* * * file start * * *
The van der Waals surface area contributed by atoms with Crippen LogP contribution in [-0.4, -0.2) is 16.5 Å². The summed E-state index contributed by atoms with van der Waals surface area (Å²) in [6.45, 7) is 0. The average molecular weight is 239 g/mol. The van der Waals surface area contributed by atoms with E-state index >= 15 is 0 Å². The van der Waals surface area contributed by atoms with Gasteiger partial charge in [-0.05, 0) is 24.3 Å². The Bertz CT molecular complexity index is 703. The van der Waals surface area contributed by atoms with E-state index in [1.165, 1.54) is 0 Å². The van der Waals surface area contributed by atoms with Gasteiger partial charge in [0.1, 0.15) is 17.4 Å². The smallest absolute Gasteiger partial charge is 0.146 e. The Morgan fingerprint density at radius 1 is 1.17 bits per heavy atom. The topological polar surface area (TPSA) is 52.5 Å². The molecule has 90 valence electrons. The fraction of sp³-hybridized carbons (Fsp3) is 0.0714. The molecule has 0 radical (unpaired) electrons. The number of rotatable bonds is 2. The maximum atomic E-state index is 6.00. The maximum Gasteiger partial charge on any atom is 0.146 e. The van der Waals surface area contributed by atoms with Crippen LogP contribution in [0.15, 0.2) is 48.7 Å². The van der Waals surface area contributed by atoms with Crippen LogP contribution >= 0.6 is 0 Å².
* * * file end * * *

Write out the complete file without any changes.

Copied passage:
The van der Waals surface area contributed by atoms with Crippen LogP contribution in [-0.4, -0.2) is 16.5 Å². The summed E-state index contributed by atoms with van der Waals surface area (Å²) in [6.45, 7) is 0. The average molecular weight is 239 g/mol. The van der Waals surface area contributed by atoms with E-state index >= 15 is 0 Å². The van der Waals surface area contributed by atoms with Gasteiger partial charge in [-0.05, 0) is 24.3 Å². The Bertz CT molecular complexity index is 703. The van der Waals surface area contributed by atoms with E-state index in [1.165, 1.54) is 0 Å². The van der Waals surface area contributed by atoms with Gasteiger partial charge in [0.1, 0.15) is 17.4 Å². The smallest absolute Gasteiger partial charge is 0.146 e. The Morgan fingerprint density at radius 1 is 1.17 bits per heavy atom. The topological polar surface area (TPSA) is 52.5 Å². The molecule has 90 valence electrons. The fraction of sp³-hybridized carbons (Fsp3) is 0.0714. The molecule has 0 radical (unpaired) electrons. The number of rotatable bonds is 2. The maximum atomic E-state index is 6.00. The maximum Gasteiger partial charge on any atom is 0.146 e. The van der Waals surface area contributed by atoms with Crippen LogP contribution in [0.15, 0.2) is 48.7 Å². The van der Waals surface area contributed by atoms with Crippen LogP contribution >= 0.6 is 0 Å².